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Good Fortune in 2018…19

What made 2018 a banner year for you? Here’s why it was a great one for us. (Hint: It involved a magic kingdom.) Plus, our resolutions for 2019.

2018 was a year that Ingram Market Analytics really took off… and 2019 seems like it will be equally exciting.

Website launched – Whoo Hoo! This was a long haul, but we didn’t take any shortcuts and I’m proud of the site. Now, to keep up with blog posts like this one. That’s my resolution for 2019. If you have a topic you’d like to hear about let me know. I’m also on the lookout for opportunities to be a guest blogger – to share how data analytics applies to your industry.

Grants cafe presentation. I loved hearing from non-profit professionals about using data to attract donations, recruit members and get elementary school children to visit museums. I’m sponsoring Grant’s Cafe in 2019 and hope to meet with them again.

 

NCES Data Institute. OK, maybe you have to be a data enthusiast (nerd) to get a thrill out of this one. But in 2019 I’ll be working with the best of the best to study my passion – the Student Debt Crisis – and maybe even find some solutions to help colleges and students. It doesn’t get better than that.

Disneyworld – can you believe this was my first trip?

 

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Big Data — It’s NOT for everyone.
But is it for you?

Initiating a big data project can be overwhelming. It’s not just one more thing on your plate — it’s more like three plates spinning at once. Take step one and see how you can use big data to solve a problem by locating hidden patterns in large volumes of data.

First, let’s figure out if big data will work for you — in three simple steps — without the mess of broken dishes.

Step 1 — Define the problem

Step 2 — Figure out how much data you need

Step 3 — Measure the problem against the data

Hint – If you don’t know your dilemma, what data you have, or where you want to end up then you need to focus on these three steps before diving into a data analysis project.

What’s your headache?

Do you have a headache? By a headache, I mean a pressing business need that needs to be addressed. Sam does.

Sam is a director of Admissions as a mid-size university, in charge of retaining students.

For many years the university has focused on the overall freshman year experience – and enjoyed a record number of freshman returning year two.

Recently, however, there has been a decline in the number of freshmen returning their sophomore year. Sam needs to know why, and how to reverse the decline. He’s hoping big data can help.

Is a big data project right for Sam?

Yes, he has a pressing business need — one that would apply to any business seeking to keep existing customers.

If his first-year retention was down by 13% last year, and if that trend continues for two more years, enrollment will be only 66% of its previous level — a critical business need!

Sam needs to know what’s causing this trend. What if the college’s rapid growth, or lack of new programming that caused students to look elsewhere after their freshman year? Which types of students left in droves, and which types remained?

Let’s see if data mining can identify the answers. Please read the next blog post to learn how.

 

 

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Have you got the data you need?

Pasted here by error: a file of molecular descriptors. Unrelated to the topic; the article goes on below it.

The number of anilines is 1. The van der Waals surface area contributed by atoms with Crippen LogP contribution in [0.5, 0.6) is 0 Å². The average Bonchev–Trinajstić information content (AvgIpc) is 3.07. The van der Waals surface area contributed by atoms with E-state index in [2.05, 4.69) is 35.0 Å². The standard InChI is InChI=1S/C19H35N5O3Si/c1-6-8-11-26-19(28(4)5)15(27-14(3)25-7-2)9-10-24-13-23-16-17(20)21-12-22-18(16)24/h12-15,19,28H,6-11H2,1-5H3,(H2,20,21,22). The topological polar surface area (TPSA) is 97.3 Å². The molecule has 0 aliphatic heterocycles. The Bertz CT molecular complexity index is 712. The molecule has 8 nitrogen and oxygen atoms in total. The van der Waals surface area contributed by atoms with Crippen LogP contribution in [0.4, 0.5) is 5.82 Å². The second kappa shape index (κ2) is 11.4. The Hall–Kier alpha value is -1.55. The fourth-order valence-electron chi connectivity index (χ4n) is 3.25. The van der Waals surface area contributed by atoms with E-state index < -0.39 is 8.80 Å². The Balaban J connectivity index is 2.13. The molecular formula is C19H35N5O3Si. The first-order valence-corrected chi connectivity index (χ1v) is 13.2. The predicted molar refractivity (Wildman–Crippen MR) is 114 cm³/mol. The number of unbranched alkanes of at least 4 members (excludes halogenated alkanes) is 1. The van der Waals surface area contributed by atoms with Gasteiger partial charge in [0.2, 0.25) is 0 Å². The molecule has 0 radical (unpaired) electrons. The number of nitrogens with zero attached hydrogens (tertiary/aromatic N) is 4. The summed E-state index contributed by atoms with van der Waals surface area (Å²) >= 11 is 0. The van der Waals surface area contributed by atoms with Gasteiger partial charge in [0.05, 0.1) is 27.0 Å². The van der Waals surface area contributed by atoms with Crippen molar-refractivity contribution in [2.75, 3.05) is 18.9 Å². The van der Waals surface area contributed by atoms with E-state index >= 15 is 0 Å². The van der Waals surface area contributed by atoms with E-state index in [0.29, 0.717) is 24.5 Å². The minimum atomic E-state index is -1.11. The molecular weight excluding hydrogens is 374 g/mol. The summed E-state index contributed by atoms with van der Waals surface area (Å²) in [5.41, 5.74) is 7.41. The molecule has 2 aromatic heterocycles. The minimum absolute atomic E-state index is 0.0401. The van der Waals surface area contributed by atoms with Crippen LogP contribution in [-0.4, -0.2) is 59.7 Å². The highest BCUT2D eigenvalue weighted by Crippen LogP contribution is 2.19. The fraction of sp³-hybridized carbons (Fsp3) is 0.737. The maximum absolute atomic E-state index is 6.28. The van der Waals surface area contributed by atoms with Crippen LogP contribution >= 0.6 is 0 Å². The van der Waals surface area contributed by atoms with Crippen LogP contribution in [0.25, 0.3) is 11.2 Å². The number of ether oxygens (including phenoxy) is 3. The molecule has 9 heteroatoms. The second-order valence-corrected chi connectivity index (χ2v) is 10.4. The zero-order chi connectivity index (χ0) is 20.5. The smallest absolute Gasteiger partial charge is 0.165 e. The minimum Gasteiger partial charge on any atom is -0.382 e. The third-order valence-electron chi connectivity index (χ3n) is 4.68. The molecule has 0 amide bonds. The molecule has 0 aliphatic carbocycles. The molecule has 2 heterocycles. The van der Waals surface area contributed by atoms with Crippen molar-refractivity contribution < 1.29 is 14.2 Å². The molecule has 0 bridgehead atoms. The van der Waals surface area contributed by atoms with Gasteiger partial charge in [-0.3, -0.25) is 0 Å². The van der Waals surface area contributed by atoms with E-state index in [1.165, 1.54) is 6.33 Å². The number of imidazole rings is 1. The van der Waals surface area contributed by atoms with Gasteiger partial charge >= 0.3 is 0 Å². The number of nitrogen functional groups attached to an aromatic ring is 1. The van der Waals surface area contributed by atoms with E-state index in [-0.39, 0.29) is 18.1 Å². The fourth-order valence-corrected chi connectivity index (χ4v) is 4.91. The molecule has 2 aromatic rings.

To use data analysis you need to acquire sufficient data that is relevant to the business need. Simply put, you need data on what works to promote your business, increase sales or reach other goals, and what stops it from growing.

Sam, director of Admission at a mid-size university, is in charge of retaining students — has plenty of data. His university regularly collects a great deal of data on all their students. Some of it is clearly relevant to understanding and improving future retention. It’s part of running the institution.

He just needs to pin down the factors that have the most influence in determining if freshman return for their sophomore year. Students may drop out because the work is too hard, or their grades haven’t measured up. Maybe their high school academics didn’t prepare them for the rigors of college, or they just aren’t smart enough. Perhaps it is a financial situation and they are unable to afford to return.

Sam has decided to measure these four factors:

  • Net price (tuition and fees, after financial aid)
  • Date of their application
  • Program of study
  • High School GPA

It was easy for Sam to figure this out, but that’s not always the case. Ingram Market Analytics can help you review your issues and identify the factors that need to get the answers you want.

With four key factors to consider, he can estimate how much data he needs:

Number of records needed must be greater than 60 x 2 Number of factors

With 4 key factors, the above formula estimates that he needs 960 records. Since Sam has thousands of records, the answer is YES, he has relevant and sufficient data for data mining.

Sam has it easy. Your customers may not share this much data with you. Generally, in considering your situation, it is important to have data that represents:

  • Stimulus and response (what was done and what happened)
  • Positive and negative outcomes

Simply put, you need data on both what works and what doesn’t. Both on products sold and products returned, people who ordered your service a second or third time, and those who never call again.

But before you do this analysis, let’s look at what you want to accomplish, that is the end results in terms of performance you need.

Please read the next blog post to learn how.